Post Millennial Malaise 23: Lost in Translation

In Which We Look Out Windows

I’m going to level with you, the name of this series is a lie. Yes it is ostensibly the sequel to my feature covering the movies of the 90’s, but it’s title is wack. For as contentious, volatile, and uncertain the 2000’s were I would not describe them as a malaise. Troubled, yes, but malaise implies a slumping of some sort. A languidly turgid path forward marked by muddling about. There isn’t much of that in the culture of the time, which was colored by bombast, spectacle, and rough hewn action.

Which brings us to Coppola (Sofia that is) one of the few directors to actually create the bridge between the 90’s and 2000’s when it came to concocting a particular form of ennui. A hushed, ephemeral touch that glances off objects and people in a fashion that seems to go nowhere and everywhere all at once. Coppola has the knack for making films that feel like they were plucked out of specific moment and glazed in an isolated space. Yes something like The Virgin Suicides takes place in the 70’s, but it could also be a story from any time.

Which leads us to Lost in Translation, a movie made in a very specific moment that never the less feels like a transmission from some far off epoch. A film embroiled in glances, uncertainty, and the malaise of gazing out at neon lights. It’s the kind of tumble into the big city void that mostly evaporated when the millennium changed over, but it’s a tumble also based on that premise as well. That even further in the future, in a real, global, technologically integrated world, there is still that longing, loss, and wish for human connection.

So who’s wishing for human connection here? On one side we have Bob Harris (Bill Murray) a washed up movie star turned to doing ads in Japan for a quick buck, and on the other we have Charlotte (Scarlett Johansson) a recent college graduate who is dragged around the world by her photographer husband. Amongst life in Tokyo the two slowly begin to connect and form a bond as two people out of their depths in the modern world. Will it last longer than the few days they know each other? That’s up to the viewer to decide.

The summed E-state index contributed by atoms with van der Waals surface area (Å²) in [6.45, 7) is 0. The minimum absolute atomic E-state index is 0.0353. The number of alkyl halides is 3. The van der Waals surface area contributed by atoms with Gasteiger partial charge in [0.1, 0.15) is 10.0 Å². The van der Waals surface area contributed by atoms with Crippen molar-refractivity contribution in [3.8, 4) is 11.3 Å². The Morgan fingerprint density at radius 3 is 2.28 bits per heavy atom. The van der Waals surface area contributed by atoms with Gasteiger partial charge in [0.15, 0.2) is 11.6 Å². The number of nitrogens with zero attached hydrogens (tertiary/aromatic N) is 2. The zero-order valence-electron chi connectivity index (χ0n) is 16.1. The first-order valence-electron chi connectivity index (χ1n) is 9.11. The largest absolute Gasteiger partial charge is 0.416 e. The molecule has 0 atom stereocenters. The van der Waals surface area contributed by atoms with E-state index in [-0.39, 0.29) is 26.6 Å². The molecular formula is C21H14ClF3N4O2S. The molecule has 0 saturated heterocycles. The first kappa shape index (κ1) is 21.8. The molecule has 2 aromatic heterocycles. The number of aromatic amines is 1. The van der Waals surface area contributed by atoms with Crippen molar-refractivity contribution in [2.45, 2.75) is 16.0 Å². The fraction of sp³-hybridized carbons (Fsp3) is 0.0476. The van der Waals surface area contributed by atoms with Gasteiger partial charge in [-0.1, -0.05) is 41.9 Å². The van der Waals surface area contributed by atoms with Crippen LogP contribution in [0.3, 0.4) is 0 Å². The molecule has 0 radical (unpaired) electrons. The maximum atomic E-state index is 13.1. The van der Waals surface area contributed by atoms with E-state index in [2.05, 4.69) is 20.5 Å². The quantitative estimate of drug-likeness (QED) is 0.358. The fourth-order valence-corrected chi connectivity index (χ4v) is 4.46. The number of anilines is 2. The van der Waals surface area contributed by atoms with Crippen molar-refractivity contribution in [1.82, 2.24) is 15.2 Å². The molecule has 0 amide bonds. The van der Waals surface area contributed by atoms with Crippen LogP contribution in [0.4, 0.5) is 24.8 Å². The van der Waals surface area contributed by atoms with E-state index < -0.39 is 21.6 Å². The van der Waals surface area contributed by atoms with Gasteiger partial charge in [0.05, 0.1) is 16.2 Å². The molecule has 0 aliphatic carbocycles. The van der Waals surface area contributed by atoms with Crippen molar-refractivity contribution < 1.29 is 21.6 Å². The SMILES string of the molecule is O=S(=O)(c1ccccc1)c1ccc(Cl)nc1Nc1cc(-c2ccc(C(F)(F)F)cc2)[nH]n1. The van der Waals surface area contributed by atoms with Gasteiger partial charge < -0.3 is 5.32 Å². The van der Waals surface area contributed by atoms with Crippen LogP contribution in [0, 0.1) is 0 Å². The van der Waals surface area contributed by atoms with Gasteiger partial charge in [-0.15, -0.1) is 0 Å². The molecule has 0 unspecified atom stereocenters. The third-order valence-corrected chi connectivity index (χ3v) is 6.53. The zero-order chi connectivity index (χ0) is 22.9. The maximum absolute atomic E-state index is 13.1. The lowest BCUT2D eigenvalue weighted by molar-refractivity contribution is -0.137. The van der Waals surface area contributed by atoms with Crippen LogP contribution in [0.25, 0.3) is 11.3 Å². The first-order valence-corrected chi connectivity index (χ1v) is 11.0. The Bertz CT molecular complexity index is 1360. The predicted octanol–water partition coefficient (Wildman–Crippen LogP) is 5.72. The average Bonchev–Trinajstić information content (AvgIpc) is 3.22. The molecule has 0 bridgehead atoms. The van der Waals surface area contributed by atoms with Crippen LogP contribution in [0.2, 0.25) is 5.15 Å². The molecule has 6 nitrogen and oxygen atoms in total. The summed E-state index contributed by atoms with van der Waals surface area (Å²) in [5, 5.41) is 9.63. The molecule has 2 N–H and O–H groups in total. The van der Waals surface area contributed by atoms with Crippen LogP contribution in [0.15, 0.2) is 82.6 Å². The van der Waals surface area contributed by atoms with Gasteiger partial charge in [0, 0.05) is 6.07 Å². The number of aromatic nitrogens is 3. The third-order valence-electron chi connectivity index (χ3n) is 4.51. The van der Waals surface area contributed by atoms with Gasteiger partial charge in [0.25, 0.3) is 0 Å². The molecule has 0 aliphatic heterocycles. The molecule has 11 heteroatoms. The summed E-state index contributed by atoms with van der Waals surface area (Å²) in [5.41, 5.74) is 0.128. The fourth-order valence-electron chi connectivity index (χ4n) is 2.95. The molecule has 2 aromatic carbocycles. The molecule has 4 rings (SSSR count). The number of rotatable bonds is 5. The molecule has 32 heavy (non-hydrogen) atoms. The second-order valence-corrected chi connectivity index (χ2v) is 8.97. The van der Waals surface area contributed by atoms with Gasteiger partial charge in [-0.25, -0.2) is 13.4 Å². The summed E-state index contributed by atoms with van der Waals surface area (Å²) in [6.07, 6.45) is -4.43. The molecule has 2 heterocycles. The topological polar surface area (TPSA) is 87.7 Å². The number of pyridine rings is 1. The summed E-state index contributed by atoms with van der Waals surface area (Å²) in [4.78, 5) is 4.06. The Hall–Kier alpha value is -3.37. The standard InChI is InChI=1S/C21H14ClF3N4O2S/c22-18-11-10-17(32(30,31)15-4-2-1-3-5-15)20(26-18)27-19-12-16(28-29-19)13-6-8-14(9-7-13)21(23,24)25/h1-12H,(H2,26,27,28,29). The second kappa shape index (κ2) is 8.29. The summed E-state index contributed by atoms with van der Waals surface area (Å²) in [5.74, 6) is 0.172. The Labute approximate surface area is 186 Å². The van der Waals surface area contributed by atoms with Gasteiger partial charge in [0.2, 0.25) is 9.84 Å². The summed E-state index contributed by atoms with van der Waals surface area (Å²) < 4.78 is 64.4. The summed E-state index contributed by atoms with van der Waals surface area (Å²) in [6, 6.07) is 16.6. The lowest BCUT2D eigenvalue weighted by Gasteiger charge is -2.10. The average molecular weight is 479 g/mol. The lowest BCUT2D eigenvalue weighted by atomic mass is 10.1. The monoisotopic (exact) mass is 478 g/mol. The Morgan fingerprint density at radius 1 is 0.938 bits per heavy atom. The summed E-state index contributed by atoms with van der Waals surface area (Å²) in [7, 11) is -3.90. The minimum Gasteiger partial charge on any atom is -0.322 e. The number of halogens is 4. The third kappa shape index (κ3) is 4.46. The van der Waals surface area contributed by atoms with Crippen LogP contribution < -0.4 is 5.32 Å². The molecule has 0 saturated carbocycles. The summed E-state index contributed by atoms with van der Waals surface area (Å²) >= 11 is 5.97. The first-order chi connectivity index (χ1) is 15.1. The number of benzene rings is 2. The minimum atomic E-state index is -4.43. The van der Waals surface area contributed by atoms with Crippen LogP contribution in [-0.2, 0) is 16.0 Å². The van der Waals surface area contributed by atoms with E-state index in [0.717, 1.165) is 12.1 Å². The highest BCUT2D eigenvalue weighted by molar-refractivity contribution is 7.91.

What’s interesting, from a career perspective, is that Lost in Translation feels like a spiritual follow-up for two different films that Murray and Johansson starred in. While there’s not clean narrative line to be made between Rushmore and Translation, it’s obvious to see that Murray has become supremely aware of his image in the intervening years, and his performance here is attuned to that knowledge of how close he was to becoming a has been. For Johansson she could be playing the same character from Ghost World, a young person still unsure about their future and romantic possibilities. Prodding around the corners of their life to find purpose and meaning.

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Such connections make the bridge from the Millennial Malaise to the Post here. This is a movie about the things that come after those experiences, and the answer is mostly disappointing. Wandering in a world that seems to isolate as much as it embraces. That the grand revelations of the past can sometimes lead us to nowhere specifically, setting one adrift in a world that is both mundane and mysterious.

If ever there was a director to capture this incredibly specific emotional space, its Coppola. With Suicides she demonstrated a key eye for the details of life. Totems that marked an individual’s personality, a keen sense of idiosyncrasy in the unknowable, and crate diving soundtracks sure to make all the indie kids swoon. Translation takes these elements and refines them even further, removing some of the cutesier turns (like onscreen text and flashy montages) for something closer to reality, but also just as removed.